Unbreakable -- which has some great liner notes from former Cincy musician/current Philly radio champ Dan Reed -- is essentially a band-sanctioned mix tape; if you're a die-hard fan, you almost certainly have every song on the collection (excepting the new ones, of course). Whigs albums have always had a perfect flow, and the track order of this one is in line with that. The songs aren't presented chronologically like many "best of" comps (it starts with 1990's "Retarded," which is followed by "Crazy" from the band's last album in 1998). But, while the sound quality shifts from track to track as the budgets increased and studios got better over the years, there is a surprising cohesiveness to the collection and it gives a strong representation of what the Whigs were all about.
Anyway, here's my take on the new ones:
· "I'm A Soldier"
This is the first single from the album, which will reportedly have an accompanying video. It was recorded in Memphis and L.A. in 2006 and features the core group plus former backup singer Susan Marshall, Greg Dulli's Twilight Singers cohort Mathias Schneeberger on guitar and clavinet and producer/instrumentalist Rick Steff (who has worked with the Twilights, James Blood Ulmer and Todd Snider, to name a few) on organ.
"I'm a Soldier" has a lot of "expected" Whigs characteristics -- that chiming two-string guitar grind; Rick McCollum's slippery slide-guitar curls; dramatic, cinematic song structure; John Curley's jet-plane bass thump; dancey, funky drumming from Michael Horrigan; and a hands-to-the-sky, almost Gospel-y chorus hook sung by Marshall and Dulli (the chorus refrain: "All I need") that matches the churchy organ swells.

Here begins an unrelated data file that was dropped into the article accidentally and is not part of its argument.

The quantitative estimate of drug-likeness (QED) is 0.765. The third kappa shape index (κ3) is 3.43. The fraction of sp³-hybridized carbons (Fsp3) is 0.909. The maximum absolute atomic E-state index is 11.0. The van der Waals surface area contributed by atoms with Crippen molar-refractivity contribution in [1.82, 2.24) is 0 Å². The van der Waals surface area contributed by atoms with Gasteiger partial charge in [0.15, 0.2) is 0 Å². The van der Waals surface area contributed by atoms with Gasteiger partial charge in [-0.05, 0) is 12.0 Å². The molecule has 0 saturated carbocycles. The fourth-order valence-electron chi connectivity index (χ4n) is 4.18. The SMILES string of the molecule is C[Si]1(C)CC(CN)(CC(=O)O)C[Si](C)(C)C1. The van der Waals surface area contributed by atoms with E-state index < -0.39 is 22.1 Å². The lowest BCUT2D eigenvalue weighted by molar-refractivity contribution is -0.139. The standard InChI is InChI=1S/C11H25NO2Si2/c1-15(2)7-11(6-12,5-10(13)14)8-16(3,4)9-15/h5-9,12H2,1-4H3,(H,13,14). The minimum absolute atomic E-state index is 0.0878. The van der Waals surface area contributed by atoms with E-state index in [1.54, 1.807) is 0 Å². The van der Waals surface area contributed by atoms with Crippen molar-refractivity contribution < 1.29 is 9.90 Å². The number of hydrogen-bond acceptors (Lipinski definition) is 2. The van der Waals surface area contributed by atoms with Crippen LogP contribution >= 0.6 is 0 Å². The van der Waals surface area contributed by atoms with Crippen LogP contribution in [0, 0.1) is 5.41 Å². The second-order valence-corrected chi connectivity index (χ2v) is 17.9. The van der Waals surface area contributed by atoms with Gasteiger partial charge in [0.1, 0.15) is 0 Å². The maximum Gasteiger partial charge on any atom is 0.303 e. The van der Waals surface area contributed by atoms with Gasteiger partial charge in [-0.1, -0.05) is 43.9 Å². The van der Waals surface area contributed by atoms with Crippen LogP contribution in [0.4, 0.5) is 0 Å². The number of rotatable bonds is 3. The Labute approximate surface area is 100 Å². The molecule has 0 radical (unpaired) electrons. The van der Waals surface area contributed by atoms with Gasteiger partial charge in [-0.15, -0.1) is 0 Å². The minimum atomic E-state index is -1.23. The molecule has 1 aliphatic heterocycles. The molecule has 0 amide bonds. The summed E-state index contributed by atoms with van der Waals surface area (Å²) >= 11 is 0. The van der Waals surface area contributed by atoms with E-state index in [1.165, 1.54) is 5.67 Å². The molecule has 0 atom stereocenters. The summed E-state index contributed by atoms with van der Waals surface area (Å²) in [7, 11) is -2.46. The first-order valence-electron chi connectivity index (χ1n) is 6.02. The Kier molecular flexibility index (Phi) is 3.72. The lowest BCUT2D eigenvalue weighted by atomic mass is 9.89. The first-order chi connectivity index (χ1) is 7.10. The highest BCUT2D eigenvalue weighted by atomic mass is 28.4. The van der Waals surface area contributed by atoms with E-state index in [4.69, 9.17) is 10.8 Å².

It's hardly the best Whigs song ever crafted -- in fact, it's not even the better of the two newbies -- but the shape-shifting outro/coda saves it ("And in a little while/You'll feel stranger/Up in your mind"). The hooks just aren't very strong, and the track seems meandering and unfocused. It might grow on me, but the first several listens have left me feeling a little disappointed.
This one was written shortly before the band broke up and shares as much sonically with the Twilight Singers' first album as it does the Whigs' output (perhaps not surprisingly, given that Dulli was well into his "side project" when his old band called it a day in '01). Recorded in Cincinnati and Memphis between 2001 and 2006 -- not continually, of course! -- the song again features Marshall on backup. A surprise guest here is Dana Hamblen, singer/drummer for long-running Indie Pop faves The Fairmount Girls and Culture Queer. Hamblen sings backup and a fantastic, ethereal lead vocal during the song's churning bridge.
"Magazine" captures that "morning after" feel of some of the Whigs' greatest tracks (like Congregation's "Let Me Lie to You" or Black Love's "Faded," which are both included on the retrospective). The more atmospheric song starts with an echoing, locust-like, circular whirl, melotron hums and piano as Dulli sings what sounds like "When you caught my eye/I was blind to all infirmity" in a croony whisper. The laid-back but soulful song builds on what appears to be a mix of programmed and real drums and features streaks of falsetto that stream across the track like falling stars (a la "Faded").
The song starts and stops a lot, like a deep anxiety-ridden sigh. It's a great track that stands up well against the other songs presented here. My only complaint: At 3:20, it feels a little short. Seems the Whigs are still great at leaving fans wanting more.
If I were to "grade" these songs, I'd give "Soldier" a "B-" and "Magazine" a strong "A." That averages to a "B+" for both, which should give Whigs fans good reason to be excited about the new stuff.
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